The report by Z'graggen et al describes a 5-year experience with 10 patients whose clinical presentations were those of primary pancreatic malignant neoplasms. Fine-needle sampling revealed that tumors in 3 were obviously metastatic, but those in the other 7 were presumed to be pancreatic in origin. The outcomes demonstrated that, regardless of whether primary or secondary neoplasia is responsible, best palliation and even possible cure can be obtained by managing these lesions as if none is metastatic. When not resectable, the appropriate bypass operation should be performed to improve quality of life for the patient's remaining days. Another pancreatic mass can also mimic a primary malignant neoplasm, and that is a desmoplastic infectious process. Personal experience with 2 patients with distal common bile duct obstruction produced by a coccidioidomycotic granuloma immediately comes to mind. Cytologic study of a fine-needle aspirant was diagnostic of 1 tumor, but the other was not appreciated until permanent histologic sections of a lymph node from the porta hepatis were reviewed postoperatively. Each patient did well on follow-up after a protracted course of fluconazole. Accordingly, the message conveyed in this article should not just be heeded, but ever kept in mind when treating patients with an otherwise clear-cut picture of pancreatic cancer.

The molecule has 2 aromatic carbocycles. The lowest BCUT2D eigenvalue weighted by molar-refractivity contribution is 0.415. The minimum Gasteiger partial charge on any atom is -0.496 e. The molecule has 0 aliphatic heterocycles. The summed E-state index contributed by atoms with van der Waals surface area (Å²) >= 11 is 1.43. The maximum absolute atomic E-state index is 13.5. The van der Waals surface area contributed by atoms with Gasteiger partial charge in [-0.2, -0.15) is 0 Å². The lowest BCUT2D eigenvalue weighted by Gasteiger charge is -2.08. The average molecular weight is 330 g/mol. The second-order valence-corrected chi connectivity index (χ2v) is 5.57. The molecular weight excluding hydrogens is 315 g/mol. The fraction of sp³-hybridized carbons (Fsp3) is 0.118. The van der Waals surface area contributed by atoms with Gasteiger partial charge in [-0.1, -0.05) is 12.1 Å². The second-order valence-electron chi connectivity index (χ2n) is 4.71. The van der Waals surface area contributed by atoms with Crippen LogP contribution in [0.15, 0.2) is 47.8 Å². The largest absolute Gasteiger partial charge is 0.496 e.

Stone HH. Metastases to the Pancreas and Their Surgical Extirpation—Invited Commentary. Arch Surg. 1998;133(4):418. doi:10.1001/archsurg.133.4.418
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